by Jacob Yount
When sourcing new vendors, you may come across certain signs that raise flags concerning the vendor’s capabilities.
Here is a brief list of signs, that although may look concerning, are not necessarily indications of a bad supplier.
This would be the equivalent of using a Gmail or Yahoo address. This is a turn off to buyers who are accustomed to everything looking corporate. “Rough around the edges” is more common if you are working directly with a factory.
The capability of a China vendor is not determined by their web branding. The fax machine is still fairly common there in comparison to the Western world.
I would venture to say that most online communication in China is done via the chat services (QQ WeChat), not email.
This should go without saying, but the English name of your sales contact is not their real name. It’s an English name that they chose because they liked the name and it allows for more “ease” when being called by their Western clients. Some old school folks, older vendors, older sales reps, or sales reps working directly inside of the factory may just keep their given name. Lack of having an English name does not signify production ability.
Keep in mind that with your supplier, you are working to manufacture product, not writing Shakespeare. If and when possible, keep your written communication simple and express specifications and requirements via mockups, images, graphs and drawings.
The closer you desire to work factory direct, the less English ability you may find.
My take is that this can actually be a good sign! The suppler who argues is thinking about your project and playing devil’s advocate. They are looking for obstacles and reasons that may impede the job. The argumentative supplier is the opposite of the vendor that says “yeah yeah yeah” to everything, you invest time, possibly resources, and then they come back to tell you they cannot! Arrrgh!
In China sourcing, a negative feeling in the beginning, can lead to a positive outcome when it counts (we should be in the business of “outcomes” not “feelings”).
For some reason, charging for samples is a turnoff to a segment of buyers. This would be a whole other post, but as you can fathom, samples cost money, take energy for the factory to collect, if the factory has to make samples, you have material, labor, express fees on and on. A supplier who does not charge for the samples, is not taking their OWN business endeavors seriously. This could lean towards the supplier not handling other processes in a serious manner.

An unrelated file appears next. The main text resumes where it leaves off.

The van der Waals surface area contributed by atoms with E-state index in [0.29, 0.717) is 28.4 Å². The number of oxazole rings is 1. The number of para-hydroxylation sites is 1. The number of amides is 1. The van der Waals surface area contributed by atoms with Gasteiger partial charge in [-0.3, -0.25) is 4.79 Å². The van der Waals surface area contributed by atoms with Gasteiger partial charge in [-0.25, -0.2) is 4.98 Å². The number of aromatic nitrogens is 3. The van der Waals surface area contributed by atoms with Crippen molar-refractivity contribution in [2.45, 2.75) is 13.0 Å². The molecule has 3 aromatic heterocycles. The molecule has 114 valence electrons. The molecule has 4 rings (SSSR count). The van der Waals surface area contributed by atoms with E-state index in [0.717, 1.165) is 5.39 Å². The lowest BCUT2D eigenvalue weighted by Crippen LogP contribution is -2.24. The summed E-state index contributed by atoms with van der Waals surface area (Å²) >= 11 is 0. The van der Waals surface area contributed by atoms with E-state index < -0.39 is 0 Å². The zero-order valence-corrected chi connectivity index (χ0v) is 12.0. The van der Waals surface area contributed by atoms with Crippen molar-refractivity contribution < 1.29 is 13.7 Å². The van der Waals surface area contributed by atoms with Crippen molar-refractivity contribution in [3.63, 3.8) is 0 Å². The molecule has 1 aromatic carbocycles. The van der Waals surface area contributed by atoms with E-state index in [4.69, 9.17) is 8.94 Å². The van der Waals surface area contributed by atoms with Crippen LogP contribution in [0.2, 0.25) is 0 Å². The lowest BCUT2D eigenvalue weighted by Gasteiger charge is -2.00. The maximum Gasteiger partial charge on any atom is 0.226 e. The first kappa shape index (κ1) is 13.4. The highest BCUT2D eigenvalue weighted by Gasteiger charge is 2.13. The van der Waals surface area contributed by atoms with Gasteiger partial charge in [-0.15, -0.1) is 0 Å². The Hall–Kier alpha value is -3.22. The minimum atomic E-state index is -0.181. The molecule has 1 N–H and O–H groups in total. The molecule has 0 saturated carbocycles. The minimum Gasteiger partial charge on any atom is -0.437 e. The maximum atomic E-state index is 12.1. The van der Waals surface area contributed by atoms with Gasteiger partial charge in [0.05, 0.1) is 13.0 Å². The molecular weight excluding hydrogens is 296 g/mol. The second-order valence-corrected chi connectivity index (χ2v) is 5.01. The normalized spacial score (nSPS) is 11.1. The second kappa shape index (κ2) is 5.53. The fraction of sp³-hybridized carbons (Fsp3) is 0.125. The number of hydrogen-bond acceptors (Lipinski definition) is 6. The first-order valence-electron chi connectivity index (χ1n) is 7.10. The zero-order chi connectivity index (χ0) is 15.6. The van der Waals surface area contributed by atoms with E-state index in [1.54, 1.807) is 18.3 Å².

They will send the 1st set of samples free, the samples will be wrong, you let them know, they will not care because they think “hey, you got these for free…whaddya want!?!”.
For the supplier that charges for samples, you have more assurance they are working to get the samples correct. If the samples are not correct, you will have more sway to work on the 2nd set at no cost to get the pieces right.
The supplier is a business, typically a manufacturing facility, not a customer service call center. If they do not answer immediately, maybe it’s because they have this condition called “busy” and your email has to be prioritized accordingly. Maybe they do not know you from Adam and are going to wait until they have time. Maybe your inquiry did not pack a punch….
A supplier’s response time is not an indication of their capabilities.
The initial perception that a supplier is “easy to work with” can be misleading.
Many importers stress the desire of working factory direct but when you have these service requirements, it further shows the importance of intermediary companies.
Sometimes it comes down to paying for clearly structured grammar or importing in a more direct fashion and learning how to overcome communication difficulties.